BRITS could have been hit hardest by the coronavirus due to two mild flu seasons, researchers have revealed.
Covid-19 tore through European countries such as Spain and Italy before making its way to the UK and experts have now said Brits may have been more susceptible to the virus.
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Dr Chris Hope from the University of Cambridge claims that while flu intensity doesn’t explain everything he said it is a “plausible explanation” as to why the UK has suffered so severely.
So far in the UK over 44,000 people have died from Covid-19 and researchers have now claimed that the UK has fared worse than its European counterparts.
The experts from Cambridge’s Judge Business School, who usually specialise in policy modelling, said influenza kills the same demographic as Covid-19.
Throughout the pandemic the elderly and those with poor health and underlying health conditions have been hit the hardest – this is the same group that is also more susceptible to severe winter flu.
Data from the researchers showed a trend between high Covid death rates and less intense flu seasons.
For example, Belgium was hit hard by Covid but largely came away unscathed from winter flu.
The second-worst Covid death rate across Europe has been seen in England.
Data from Public Health England (PHE) shows that around 20,000 extra deaths occur each year from influenza.
Despite this, during the 2018/19 outbreak, there were only 1,700 extra fatalities.
Dr Hope said that 2019/20 has also been “very mild”.
Around 30,000 people had been expected to die in the last two flu seasons and instead may have died because of the coronavirus.
Dr Hope explained: “The paper does not seek to make judgements about whether individuals were fortunate or unfortunate with regard to flu or coronavirus, or to evaluate governments’ response to either illness.
“It simply reports my initial statistical findings as a policy modeller regarding the apparent statistical relationship between flu-season severity and Covid-19 deaths.
“The correlation with flu intensity can’t explain everything, or even most of the variation in Covid-19 deaths, but it does appear to be significant, and there is a plausible causation theory. Surely that warrants further investigation.”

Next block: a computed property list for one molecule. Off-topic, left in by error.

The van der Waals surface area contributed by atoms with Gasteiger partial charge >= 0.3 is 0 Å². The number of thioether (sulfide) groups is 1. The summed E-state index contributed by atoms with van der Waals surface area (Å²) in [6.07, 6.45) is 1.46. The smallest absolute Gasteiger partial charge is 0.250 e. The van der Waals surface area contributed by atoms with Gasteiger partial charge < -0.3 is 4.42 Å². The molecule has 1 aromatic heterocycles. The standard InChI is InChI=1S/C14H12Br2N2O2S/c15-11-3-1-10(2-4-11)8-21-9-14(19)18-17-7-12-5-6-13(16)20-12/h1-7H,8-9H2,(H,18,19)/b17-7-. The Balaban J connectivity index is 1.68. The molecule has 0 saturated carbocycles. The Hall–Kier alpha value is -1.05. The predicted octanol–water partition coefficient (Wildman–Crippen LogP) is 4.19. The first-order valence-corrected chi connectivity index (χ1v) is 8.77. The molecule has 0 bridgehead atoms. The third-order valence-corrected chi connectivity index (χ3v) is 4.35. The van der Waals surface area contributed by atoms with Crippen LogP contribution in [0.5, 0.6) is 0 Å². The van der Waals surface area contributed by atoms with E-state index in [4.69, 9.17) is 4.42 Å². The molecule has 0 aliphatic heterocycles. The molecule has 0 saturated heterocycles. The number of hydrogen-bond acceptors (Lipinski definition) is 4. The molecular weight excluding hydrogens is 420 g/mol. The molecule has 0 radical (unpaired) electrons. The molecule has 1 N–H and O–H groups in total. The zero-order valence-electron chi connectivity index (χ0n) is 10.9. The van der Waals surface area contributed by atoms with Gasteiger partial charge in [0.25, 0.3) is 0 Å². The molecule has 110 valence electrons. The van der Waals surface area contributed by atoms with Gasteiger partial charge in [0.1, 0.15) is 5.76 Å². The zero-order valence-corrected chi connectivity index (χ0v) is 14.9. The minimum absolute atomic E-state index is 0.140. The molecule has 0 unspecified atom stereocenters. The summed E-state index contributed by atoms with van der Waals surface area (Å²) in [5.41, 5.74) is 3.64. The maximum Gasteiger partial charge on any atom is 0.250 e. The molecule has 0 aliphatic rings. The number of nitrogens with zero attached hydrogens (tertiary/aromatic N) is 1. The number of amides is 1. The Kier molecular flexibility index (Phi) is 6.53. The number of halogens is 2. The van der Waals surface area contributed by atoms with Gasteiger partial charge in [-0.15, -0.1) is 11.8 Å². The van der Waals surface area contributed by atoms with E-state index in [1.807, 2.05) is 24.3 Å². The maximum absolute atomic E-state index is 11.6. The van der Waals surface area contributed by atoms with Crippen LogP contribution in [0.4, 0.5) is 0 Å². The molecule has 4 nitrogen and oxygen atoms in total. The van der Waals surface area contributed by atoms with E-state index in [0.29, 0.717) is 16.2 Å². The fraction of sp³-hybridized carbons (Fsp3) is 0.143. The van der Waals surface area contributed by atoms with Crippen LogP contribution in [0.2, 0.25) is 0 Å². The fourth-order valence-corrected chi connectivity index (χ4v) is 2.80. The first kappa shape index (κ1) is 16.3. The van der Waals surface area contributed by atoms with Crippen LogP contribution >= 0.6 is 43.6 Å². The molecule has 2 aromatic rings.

Across Europe flu intensity is measured on a weekly basis.
This is conducted by the European Influenza Surveillance Network (EISN).
The paper looks specifically at flu intensity and Covid-19 deaths for the 32 European countries.
Out of all European countries Belgium has the highest death rate and also the highest flu intensity, bar Scotland.
This is measured by a trend line. The researchers use the EISN’s intensity model to map this.
One is the baseline and five is very high. They then use the mean value of the baseline for 32 countries in 35 weeks measured over two flu seasons, which they equate to 29.5.
This is while for Covid deaths the mean value for the 32 countries is 20.3 deaths per 100,000 of the population.
England is also above the trend line and sits at 33 per 100,000.
Italy is 35 per 100,000, France 30 and Ireland is 25.
This is compared to a country such as Sweden where the government pushed back stringent lockdown procedures.
Sweden has a Covid death rate of 16 per 100,000.
Countries that had deaths below the trend line include Germany and Norway.
The paper looks at the comparison between flu and Covid-19 and acknowledges that the data may be unreliable due to the fact that not all countries had the same prevention measures in place.
Dr Hope added: “Despite these shortcomings, the results do suggest that the relationship between Covid-19 deaths rates and previous flu intensity would be worth further and fuller investigation,”
“Further investigation should be able to determine whether the relationship is as significant as this first analysis suggests.”
Dr Hope also suggests that governments from the countries above the trend line need to look at what they have in common and adds that this could be due to a lack of reporting or lack of attention to care homes early on in the pandemic.